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Edited by Margaret P Battin and Arthur G Lipman, New York, Pharmaceutical Products Press, 1996, 360 pages, US$36.00.
Drug Use in Assisted Suicide and Euthanasia provides a detailed and comprehensive examination of the issues surrounding end-of-life decision making, with a specific focus on the central role often played by death-hastening drugs. The papers in this volume address issues about the use of drugs in actively bringing about death, giving accounts of current practice, both legal and other than legal.
In the introduction to this volume Margaret Battin and Arthur Lipman point out that in the discussion of assisted suicide and euthanasia drugs are often an unrecognised centrepiece. For those seeking a peaceful and dignified assisted death, it is usually assumed that drugs will be the most appropriate means to this end. In many areas of the world policy is becoming more sympathetic to the tolerance of assisted suicide and euthanasia (this volume is particularly concerned with the Oregon Death with Dignity Act 1994). However, the ethical and pragmatic issues surrounding such practices remain largely unresolved.
This volume takes on the onerous task of addressing the empirical, ethical and legal issues surrounding the use of drugs in actively bringing about death. The papers it contains provide a wide variety of viewpoints on this complex area, from personal accounts of individual experience to more formal legal and medical analysis of these issues. The volume attempts to answer ethical and legal questions such as: Is providing a lethal drug the same as killing? Do the terminally ill have a right to decide when and how they die? Does providing information about drugs violate ethical, legal or professional obligations of physicians, pharmacists, nurses, family members, and others who might be involved?
We expect disagreement regarding the answers to these ethical and legal questions surrounding assisted death, but interestingly and somewhat alarmingly, the evidence provided in this volume suggests that there is also little agreement as to the type and dose of drug to be used for this purpose. Barbara Insley Crouch, for instance, in her paper “Toxicological issues with drugs used to end life” claims that there are no good scientific data available to identify the type and dose of a drug that can be relied on to produce a pain-free and gentle death. She argues that “euthanasia recipes” that appear in publications like Derek Humphries's Final Exit, while effective for some patients, may fail for others and serve only to intensify suffering.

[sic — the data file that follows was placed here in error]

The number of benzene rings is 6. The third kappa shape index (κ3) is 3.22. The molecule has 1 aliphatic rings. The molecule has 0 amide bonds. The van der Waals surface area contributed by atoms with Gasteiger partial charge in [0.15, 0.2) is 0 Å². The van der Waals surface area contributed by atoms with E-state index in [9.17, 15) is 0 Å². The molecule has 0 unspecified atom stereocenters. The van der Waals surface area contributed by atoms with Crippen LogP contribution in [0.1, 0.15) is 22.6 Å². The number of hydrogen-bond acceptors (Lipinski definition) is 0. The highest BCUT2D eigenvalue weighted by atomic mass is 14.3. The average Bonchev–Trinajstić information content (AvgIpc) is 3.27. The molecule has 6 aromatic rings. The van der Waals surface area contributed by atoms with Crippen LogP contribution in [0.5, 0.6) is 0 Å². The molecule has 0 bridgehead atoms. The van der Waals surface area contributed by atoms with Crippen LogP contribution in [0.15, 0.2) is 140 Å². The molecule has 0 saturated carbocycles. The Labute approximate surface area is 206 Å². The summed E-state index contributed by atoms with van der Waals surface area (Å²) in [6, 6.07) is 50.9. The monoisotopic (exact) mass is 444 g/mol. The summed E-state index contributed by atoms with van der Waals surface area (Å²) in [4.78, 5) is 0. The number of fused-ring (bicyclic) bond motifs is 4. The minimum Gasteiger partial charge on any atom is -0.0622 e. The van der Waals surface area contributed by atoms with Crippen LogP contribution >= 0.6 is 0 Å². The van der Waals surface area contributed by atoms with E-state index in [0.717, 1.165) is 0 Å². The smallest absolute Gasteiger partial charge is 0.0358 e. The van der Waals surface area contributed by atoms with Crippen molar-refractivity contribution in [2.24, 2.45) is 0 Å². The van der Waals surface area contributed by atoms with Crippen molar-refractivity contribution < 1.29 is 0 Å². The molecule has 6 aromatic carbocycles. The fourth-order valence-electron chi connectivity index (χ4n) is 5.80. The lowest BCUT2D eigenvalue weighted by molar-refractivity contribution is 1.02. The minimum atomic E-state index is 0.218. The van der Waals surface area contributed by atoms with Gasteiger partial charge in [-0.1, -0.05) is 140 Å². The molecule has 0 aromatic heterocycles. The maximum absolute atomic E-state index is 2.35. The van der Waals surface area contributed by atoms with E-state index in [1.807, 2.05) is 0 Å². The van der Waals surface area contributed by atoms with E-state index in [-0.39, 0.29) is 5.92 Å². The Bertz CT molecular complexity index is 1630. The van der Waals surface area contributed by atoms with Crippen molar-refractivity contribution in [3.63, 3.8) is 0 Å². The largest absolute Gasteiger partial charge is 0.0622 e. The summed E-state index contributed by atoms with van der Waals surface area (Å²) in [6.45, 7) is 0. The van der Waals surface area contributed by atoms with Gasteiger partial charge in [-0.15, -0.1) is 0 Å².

Stephen Jamison, in his moving and illuminating paper, “When drugs fail: assisted deaths and not-so-lethal drugs” continues this theme, with evidence taken from interviews with family members, partners and friends who participated in 140 cases of assisted death. Jamison provides harrowing accounts of those caring for the terminally ill patient having to resort to desperate measures when drugs used to hasten death fail, including suffocation using plastic bags and pillows and injecting air to induce heart failure. In one such example Jamison describes the case of a terminally ill patient who persuaded a doctor to help her die. He provided liquid morphine which was injected into a heart catheter. However, a number of hours later the patient remained alive and after a subsequent attempt to end her life by injecting a large dose of insulin failed, the doctor resorted to repeatedly injecting air to induce heart failure. Instead of being a planned and dignified end to a life this patient's death was described by a family member as “nightmarish, horrific, how this process seemed to keep on and on. But it finally worked and she passed on”.
Drugs are used routinely to end the lives of the terminally ill. A careful investigation of these practices must be undertaken if such harrowing cases are to be avoided. If drug-assisted death is deemed ethically and/or legally permissible, then pragmatic issues, including finding effective and reliable means to peaceful death, must be addressed. Measures must be taken to ensure that if such practices are permitted, they do not result in increased suffering. Investigations must be undertaken which increase understanding of the type and amount of drugs needed to hasten death and this information must be made available to those who need it, physicians and patients alike.
This volume provides a valuable resource for all those involved in decisions about ending a life. Whatever your views of assisted suicide and euthanasia you will find this book informative, balanced and thought-provoking. The main message of the book is a powerful one: that we should not ignore this widespread practice but open up the debate on assisted suicide and euthanasia so that the positions we take on the subject are well informed and considered. This volume does much towards achieving this aim.